Mary Queen of Scots Letter, Take 2

Hi everyone! This is another blog post by this summer’s collection’s intern, Allison! This time, I’m focusing on a letter from 1571 written by Mary, Queen of Scots. The Rosenbach has the first two pages of the letter in their collection and we wrote a blog post about it back in 2013. That post, however, mostly just provides a transcription of the letter and I wanted to explore a bit more about Mary. Most people have at least heard of Mary, Queen of Scots before and know she that she was Queen of Scotland and had a tumultuous life, but many people don’t know the full story. 

Born on 8 December 1542 at Linlithgow Palace in West Lothian (Scotland), Mary was the daughter King James V of Scotland and his French-born wife Mary of Guise. King James V died pretty soon after her birth, and Mary was crowned Queen of Scots. Originally, there was a treaty with Henry VIII in which Mary would wed his son Edward, however Henry angered the Scottish parliament and they stopped the marriage by sending 5-year-old Mary to France. A new marriage agreement was set up between Mary and Francis, the heir of King Henri II of France.

In 1558, Queen Mary I of England died; Henri II encouraged his 15-year-old daughter-in-law to assume the royal arms of England. The majority of Catholic Europe at the time believed that Mary of Scotland was the true heir to the English throne as her cousin Elizabeth I was protestant and illegitimate. Less than a year later, King Henri II of France died and Francis and Mary were crowned King and Queen of France. Tragedy would strike again soon after with the deaths of both Mary’s mother and Francis, causing her to return to Scotland.

She returned to Scotland during a time of extreme religious turmoil. Scotland was protestant at the time, but Mary, a catholic, was determined that her Scottish subjects would be able to worship God however they saw fit. She also was determined to strengthen the crown against the Scottish nobility, who were notoriously difficult. She became popular among the common people, but, quite obviously, not among the nobility.

In 1565, she wed a noble cousin named Henry Stewart, Lord Darnley. He was strongly disliked by the common people of Scotland. In March of 1566, when Mary was sixth months pregnant, Darnley and a number of other Scottish nobles stabbed her Piedmontese secretary, David Riccio, to death, claiming that he had undue influence over Mary’s foreign policy. It is suspected that they had meant Mary to suffer a miscarriage and die from watching the horrific crime, thus making Darnley King, but nothing is known for sure.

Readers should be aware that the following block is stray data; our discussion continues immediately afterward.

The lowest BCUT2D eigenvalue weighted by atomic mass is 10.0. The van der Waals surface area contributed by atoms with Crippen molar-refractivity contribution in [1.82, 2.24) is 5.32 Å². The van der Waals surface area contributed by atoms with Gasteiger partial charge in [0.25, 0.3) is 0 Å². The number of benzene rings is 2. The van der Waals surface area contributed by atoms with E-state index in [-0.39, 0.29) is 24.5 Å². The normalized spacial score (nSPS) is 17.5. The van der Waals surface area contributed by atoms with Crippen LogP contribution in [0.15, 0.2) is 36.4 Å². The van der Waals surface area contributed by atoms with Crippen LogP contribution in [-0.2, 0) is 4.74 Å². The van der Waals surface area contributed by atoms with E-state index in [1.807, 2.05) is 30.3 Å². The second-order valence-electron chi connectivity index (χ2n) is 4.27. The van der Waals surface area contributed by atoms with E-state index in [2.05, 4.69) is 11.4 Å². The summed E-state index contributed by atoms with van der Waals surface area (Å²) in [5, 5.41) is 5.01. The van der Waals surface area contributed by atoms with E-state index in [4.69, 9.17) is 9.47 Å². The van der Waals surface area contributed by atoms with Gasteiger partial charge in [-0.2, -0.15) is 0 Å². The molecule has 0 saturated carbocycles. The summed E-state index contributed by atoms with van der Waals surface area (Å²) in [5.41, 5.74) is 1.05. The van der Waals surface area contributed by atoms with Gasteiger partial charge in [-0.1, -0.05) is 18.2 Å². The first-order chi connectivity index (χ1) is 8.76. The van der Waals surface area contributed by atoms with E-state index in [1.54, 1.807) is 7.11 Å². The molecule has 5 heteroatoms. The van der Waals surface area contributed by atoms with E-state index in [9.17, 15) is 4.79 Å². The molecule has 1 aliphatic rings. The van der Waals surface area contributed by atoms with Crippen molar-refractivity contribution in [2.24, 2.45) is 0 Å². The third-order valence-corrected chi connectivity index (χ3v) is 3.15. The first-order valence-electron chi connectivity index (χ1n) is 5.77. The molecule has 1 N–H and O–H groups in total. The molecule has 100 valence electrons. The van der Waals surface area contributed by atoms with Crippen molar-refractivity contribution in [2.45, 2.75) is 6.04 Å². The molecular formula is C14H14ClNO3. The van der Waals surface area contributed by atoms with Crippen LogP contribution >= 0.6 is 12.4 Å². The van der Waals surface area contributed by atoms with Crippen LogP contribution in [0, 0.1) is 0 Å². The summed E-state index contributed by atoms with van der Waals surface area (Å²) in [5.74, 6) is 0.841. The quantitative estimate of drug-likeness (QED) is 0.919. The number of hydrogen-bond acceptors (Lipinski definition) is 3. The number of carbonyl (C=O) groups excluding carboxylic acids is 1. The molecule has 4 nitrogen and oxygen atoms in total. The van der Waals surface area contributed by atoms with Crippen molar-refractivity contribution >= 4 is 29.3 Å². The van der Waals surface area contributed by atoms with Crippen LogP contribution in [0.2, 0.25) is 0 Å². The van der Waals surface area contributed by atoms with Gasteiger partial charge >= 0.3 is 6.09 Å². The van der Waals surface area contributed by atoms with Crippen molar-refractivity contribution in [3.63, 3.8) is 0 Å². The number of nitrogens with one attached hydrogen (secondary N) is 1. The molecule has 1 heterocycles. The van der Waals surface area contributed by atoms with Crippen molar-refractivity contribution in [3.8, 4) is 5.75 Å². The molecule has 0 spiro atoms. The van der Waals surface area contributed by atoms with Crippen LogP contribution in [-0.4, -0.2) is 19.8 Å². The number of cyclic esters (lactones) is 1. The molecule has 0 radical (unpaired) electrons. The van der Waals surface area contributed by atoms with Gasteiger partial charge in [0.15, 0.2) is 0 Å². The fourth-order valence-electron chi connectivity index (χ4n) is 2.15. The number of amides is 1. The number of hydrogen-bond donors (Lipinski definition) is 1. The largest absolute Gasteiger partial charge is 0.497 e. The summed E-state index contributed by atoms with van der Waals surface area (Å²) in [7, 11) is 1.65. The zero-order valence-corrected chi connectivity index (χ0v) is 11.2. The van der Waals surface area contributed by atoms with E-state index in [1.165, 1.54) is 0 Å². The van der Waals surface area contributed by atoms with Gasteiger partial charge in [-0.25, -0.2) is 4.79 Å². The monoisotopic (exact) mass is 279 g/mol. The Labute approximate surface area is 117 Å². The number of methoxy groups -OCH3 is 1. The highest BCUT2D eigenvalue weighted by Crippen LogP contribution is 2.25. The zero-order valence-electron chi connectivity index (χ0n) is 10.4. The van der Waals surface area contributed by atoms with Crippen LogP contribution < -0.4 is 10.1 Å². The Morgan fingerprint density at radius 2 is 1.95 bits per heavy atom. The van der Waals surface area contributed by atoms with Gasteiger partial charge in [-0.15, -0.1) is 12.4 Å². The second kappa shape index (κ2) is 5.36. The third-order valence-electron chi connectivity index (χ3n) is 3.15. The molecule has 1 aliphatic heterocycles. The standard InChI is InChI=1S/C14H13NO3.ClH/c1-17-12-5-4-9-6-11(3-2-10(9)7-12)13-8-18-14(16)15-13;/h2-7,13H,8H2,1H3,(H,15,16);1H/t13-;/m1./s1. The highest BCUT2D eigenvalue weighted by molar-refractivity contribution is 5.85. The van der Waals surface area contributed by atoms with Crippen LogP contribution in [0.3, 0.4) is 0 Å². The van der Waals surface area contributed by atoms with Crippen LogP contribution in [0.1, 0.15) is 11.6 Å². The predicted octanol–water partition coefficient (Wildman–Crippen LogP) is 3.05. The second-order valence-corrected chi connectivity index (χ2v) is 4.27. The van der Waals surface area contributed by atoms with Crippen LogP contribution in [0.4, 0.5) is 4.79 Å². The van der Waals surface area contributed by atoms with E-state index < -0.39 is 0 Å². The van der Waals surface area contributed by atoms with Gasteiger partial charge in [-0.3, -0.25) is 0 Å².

After Riccio’s death, Mary was kept prisoner at Holyrood Palace by members of the nobility. However, she managed to escape just a few months later with the surprising help of Darnley. Eventually, the future James VI of Scotland, Darnley’s son, was born. Two years later, the nobles who Darnley had plotted with in the murder of David Riccio, had Darnley’s house blown up. Darnley was found strangled in the garden.

James Hepburn, the Earl of Bothwell, was implicated in the murder. However, she consented to marrying him, hoping to finally stabilize the country, however it did not work. The nobles were still angry and waged war against Bothwell in 1567. Mary, to avoid bloodshed, turned herself over to the rebels and was taken to Lochleven Castle and forced to abdicate in favor of her son.

In 1568, Mary managed to escape Lochleven and began to make her way south to ask her cousin Elizabeth I for support. Elizabeth wasn’t exactly the most welcoming. She had been helping Mary’s enemies, promising them money and sanctuary in return for conspiring against Mary. Mary was the closest Catholic claim to the throne and Elizabeth, a protestant, didn’t really like that. When Mary arrived in England, Elizabeth had her guarded and then moved around from prison to prison.

Mary, Queen of Scots, autograph letter. Sheffield castle, [18 September 1571]. MS 569/12. The Rosenbach of the Free Library of Philadelphia

It is during this time where our letter comes into the picture. Our letter was written in 1571 while Mary was interred in Sheffield Castle. In it, she is writing to friends who have been banished from her. She, in particular, mentions a Master Gordon and a Master William Douglas. William was said to have helped her escape from Lochleven Castle. She begs them to urge the King, the Queen and Monsieur to help her poor subjects in Scotland and says that if she were to die, she would wish the King of France to protect her son and friends according to the ancient league of France with Scotland.

On 8 February 1587, Mary was executed at age 44 in the Great Hall of Fotheringhay. She was executed under suspicion of plotting to kill Elizabeth and claim the English throne. Sixteen years later, however, Mary’s son became King of England and Scotland and moved her body to Westminster Abbey.

The Rosenbach’s letter by Mary shows her devoutness to her religion, and, especially, her devotion to those who she considered friends and family. Most of this side of Mary is overlooked in favor of her relationship with Elizabeth as well as all of the drama that surrounded her early life. The Rosenbach’s letter, however, gives us a chance to see a different side of Mary whose primary concern is for the safety and wellbeing of those she cares about.

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Allison Darhun is a collections intern at the Rosenbach this
summer and a History major at St. Joseph’s University.